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  1. #1
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    Question Career VS. Volunteer

    I am a volunteer fire fighter in Virginia taking a college english class. We are suppose to write a compare/contrast paper due monday and I was going to write it about the differences and similarities of career and volunteer firefighters. However I am a little one sided since I am not a career firefighter can anyone help me? I was wondering if anyone who has maybe done both career and volunteer could give me some comments on their experience. I would greatly appreciate it.

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    Default

    If you shoot me an e-mail, I will give you a few thoughts.

    dfdept@frontiernet.net

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    Default

    To firegal2024, congrats. You have just opened a can of worms. Here in the forums, the career/vollie debate is a horse that has been beaten to death... resurrected... beaten to death... resurrected... well, you get the picture.

    To everyone else, God help this girl. She's new. She knows not what she does. Take it easy on her.

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    Feel free to drop me a PM and I'll share my perspective on this with you, as I (like many others) have been on both sides of vol/career. Just be warned this issue generates a TON of friction in open forums. Have a great day. -46

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    Unhappy

    Sorry guys I wasn't trying to stir up any friction and I know the severity of this issue. I am just looking to see what relationships are like, commraderie in career stations and things like that not neccasarily who is better or anything just the little things behind the scenes.

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    Volunteer or career departments are neither better nor worse than the other... they are just different. Combination departments are right in the middle.

    Back in the day when volunteers were plenty, even some of our largest towns & cities ran call or volunteer departments. More people worked closer to home, such as in the same town that they lived. Over many years, work took people away from hometowns and away from an ability to volunteer as much as they might have once before. Other situations included a growing number of calls in a given day that made volunteer response harder, even in the best of departments with many people. The transition between volunteer & career is usually a tough one for the municipality to swallow, as you'll have politicians & townsfolk screaming about MAJOR increases in spending. The choice to go career is very often a result of frustration from decreasing volunteer numbers or increased delay in responding to calls.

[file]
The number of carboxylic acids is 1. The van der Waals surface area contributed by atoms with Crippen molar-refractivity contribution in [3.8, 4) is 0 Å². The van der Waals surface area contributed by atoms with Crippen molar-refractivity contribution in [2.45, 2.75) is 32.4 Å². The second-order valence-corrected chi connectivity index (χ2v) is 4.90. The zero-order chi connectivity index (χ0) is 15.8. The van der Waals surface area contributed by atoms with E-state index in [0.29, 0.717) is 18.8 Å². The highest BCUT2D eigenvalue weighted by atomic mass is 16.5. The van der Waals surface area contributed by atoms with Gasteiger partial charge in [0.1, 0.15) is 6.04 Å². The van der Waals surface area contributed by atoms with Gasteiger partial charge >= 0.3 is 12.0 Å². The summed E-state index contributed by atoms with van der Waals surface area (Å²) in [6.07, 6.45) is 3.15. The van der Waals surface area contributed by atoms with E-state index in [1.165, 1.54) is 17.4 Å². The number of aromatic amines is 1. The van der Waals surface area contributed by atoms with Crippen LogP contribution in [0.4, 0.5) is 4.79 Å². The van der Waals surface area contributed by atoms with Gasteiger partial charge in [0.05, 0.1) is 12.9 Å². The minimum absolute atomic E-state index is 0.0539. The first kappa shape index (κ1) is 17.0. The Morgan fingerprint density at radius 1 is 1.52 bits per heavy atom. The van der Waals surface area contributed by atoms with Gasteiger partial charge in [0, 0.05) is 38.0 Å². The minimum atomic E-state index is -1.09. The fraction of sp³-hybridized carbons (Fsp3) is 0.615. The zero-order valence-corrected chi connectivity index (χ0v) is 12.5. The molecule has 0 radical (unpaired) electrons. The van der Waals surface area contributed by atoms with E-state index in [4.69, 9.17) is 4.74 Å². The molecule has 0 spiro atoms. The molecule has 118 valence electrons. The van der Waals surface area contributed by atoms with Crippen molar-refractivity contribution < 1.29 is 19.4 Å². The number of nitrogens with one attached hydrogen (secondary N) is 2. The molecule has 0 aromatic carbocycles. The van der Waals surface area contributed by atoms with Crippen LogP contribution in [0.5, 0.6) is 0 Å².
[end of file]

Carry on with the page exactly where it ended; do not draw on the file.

Today, you'll still find a great many towns running ALL volunteer fire & EMS (more fire). You will find even more departments that are combination, as towns will probably cover daytime shifts first because of the overwhelming majority of working folk who also volunteer do some variation of 9-5 for regular jobs. Again, it might come down to the consistency of response times or ability to cover trucks that makes town fathers push for paid departments in place of or addition to volunteers.

    The thing about career versus volunteer is that everyone goes to the same fires. A structure fire is a structure fire, whether downtown Boston or the smallest community in northern VT, NH, or ME. Training standards are the same, and the dangers don't change much. As for training, smaller communities might be harder pressed to get the funding for FD members to take academy classes and more formal training, so that can put them at a disadvantage from others.

    I'm not about to say one kind of department is better than another, so don't get me wrong with this. I AM, however, quite glad to have a fully-staffed fire/rescue department 24 hours a day along with a great call department that supplements the career folks. When the time comes that I move out of THIS community and into one that is not career, I am pretty certain to offer my time, knowledge (ok, it will be quick!), and abilities to ensure people get as quick of a response possible.
    ~Kevin
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    Default

    One suggestion might be to visit the Volunteer forum and observe the pros and cons of being a volunteer. Then visit the Career/Paid forum and repeat step 1. This will hopefully prevent the "horse" from being resurrected yet again.

    You can do searches (the search button on the left of your screen) in these forums or you can ask questions. Just be aware that this debate is probably the single most debated issue in these forums. The heading of your post alone (Career vs. Volunteer) will invoke a lot of views if not responses to this thread.

    To everybody else, if this thread goes on, lets not resurrect the horse again. You regular posters and us lurkers have seen this before. Let's just leave it alone this time.

    Anybody else agree? This is, of course, just IMHO.

    P.S. Constructive and unbiased opinions work as proven above by Kevin. Hopefully if you feel the need to respond you can follow Kevin's lead.